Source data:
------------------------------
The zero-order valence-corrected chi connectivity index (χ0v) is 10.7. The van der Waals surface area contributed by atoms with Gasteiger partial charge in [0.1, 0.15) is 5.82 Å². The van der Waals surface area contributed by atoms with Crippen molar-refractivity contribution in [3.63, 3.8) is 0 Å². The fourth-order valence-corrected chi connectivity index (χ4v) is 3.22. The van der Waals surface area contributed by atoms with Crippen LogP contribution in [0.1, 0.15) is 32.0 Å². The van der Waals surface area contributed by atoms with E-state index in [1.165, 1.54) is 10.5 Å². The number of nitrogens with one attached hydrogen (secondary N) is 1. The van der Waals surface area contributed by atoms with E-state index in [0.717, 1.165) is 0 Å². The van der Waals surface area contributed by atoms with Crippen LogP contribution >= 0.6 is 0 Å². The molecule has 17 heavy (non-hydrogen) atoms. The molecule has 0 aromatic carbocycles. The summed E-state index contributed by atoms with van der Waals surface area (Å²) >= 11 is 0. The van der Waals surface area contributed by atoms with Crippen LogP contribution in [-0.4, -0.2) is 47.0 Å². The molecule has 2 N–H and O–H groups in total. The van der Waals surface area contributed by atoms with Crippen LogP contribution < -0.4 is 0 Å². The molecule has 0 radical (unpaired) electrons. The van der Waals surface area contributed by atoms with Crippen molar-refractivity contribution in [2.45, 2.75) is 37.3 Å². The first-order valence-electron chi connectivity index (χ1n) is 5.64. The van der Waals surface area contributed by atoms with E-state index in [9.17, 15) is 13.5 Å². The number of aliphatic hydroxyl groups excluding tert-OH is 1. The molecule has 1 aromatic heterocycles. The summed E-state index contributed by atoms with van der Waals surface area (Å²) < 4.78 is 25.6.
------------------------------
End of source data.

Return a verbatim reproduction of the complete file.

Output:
The zero-order valence-corrected chi connectivity index (χ0v) is 10.7. The van der Waals surface area contributed by atoms with Gasteiger partial charge in [0.1, 0.15) is 5.82 Å². The van der Waals surface area contributed by atoms with Crippen molar-refractivity contribution in [3.63, 3.8) is 0 Å². The fourth-order valence-corrected chi connectivity index (χ4v) is 3.22. The van der Waals surface area contributed by atoms with Crippen LogP contribution in [0.1, 0.15) is 32.0 Å². The van der Waals surface area contributed by atoms with E-state index in [1.165, 1.54) is 10.5 Å². The number of nitrogens with one attached hydrogen (secondary N) is 1. The van der Waals surface area contributed by atoms with E-state index in [0.717, 1.165) is 0 Å². The van der Waals surface area contributed by atoms with Crippen LogP contribution >= 0.6 is 0 Å². The molecule has 17 heavy (non-hydrogen) atoms. The molecule has 0 aromatic carbocycles. The summed E-state index contributed by atoms with van der Waals surface area (Å²) >= 11 is 0. The van der Waals surface area contributed by atoms with Crippen LogP contribution in [-0.4, -0.2) is 47.0 Å². The molecule has 2 N–H and O–H groups in total. The van der Waals surface area contributed by atoms with Crippen LogP contribution < -0.4 is 0 Å². The molecule has 0 radical (unpaired) electrons. The van der Waals surface area contributed by atoms with Crippen molar-refractivity contribution in [2.45, 2.75) is 37.3 Å². The first-order valence-electron chi connectivity index (χ1n) is 5.64. The van der Waals surface area contributed by atoms with E-state index in [9.17, 15) is 13.5 Å². The number of aliphatic hydroxyl groups excluding tert-OH is 1. The molecule has 1 aromatic heterocycles. The summed E-state index contributed by atoms with van der Waals surface area (Å²) < 4.78 is 25.6.